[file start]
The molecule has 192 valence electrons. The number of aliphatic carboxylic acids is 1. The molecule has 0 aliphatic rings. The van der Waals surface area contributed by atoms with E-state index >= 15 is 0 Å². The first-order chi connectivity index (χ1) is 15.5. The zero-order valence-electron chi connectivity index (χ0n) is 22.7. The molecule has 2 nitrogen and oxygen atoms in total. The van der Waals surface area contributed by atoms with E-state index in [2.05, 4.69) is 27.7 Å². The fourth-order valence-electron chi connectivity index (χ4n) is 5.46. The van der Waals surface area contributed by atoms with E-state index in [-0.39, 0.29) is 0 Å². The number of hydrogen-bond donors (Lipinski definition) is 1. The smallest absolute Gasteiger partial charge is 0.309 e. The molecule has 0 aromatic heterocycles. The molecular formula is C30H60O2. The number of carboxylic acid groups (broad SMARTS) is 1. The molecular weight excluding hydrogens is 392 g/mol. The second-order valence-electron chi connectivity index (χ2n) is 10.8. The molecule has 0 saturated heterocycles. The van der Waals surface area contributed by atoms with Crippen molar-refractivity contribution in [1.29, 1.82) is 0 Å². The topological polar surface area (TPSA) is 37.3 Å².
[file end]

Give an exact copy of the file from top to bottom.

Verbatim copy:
The molecule has 192 valence electrons. The number of aliphatic carboxylic acids is 1. The molecule has 0 aliphatic rings. The van der Waals surface area contributed by atoms with E-state index >= 15 is 0 Å². The first-order chi connectivity index (χ1) is 15.5. The zero-order valence-electron chi connectivity index (χ0n) is 22.7. The molecule has 2 nitrogen and oxygen atoms in total. The van der Waals surface area contributed by atoms with E-state index in [2.05, 4.69) is 27.7 Å². The fourth-order valence-electron chi connectivity index (χ4n) is 5.46. The van der Waals surface area contributed by atoms with E-state index in [-0.39, 0.29) is 0 Å². The number of hydrogen-bond donors (Lipinski definition) is 1. The smallest absolute Gasteiger partial charge is 0.309 e. The molecule has 0 aromatic heterocycles. The molecular formula is C30H60O2. The number of carboxylic acid groups (broad SMARTS) is 1. The molecular weight excluding hydrogens is 392 g/mol. The second-order valence-electron chi connectivity index (χ2n) is 10.8. The molecule has 0 saturated heterocycles. The van der Waals surface area contributed by atoms with Crippen molar-refractivity contribution in [1.29, 1.82) is 0 Å². The topological polar surface area (TPSA) is 37.3 Å².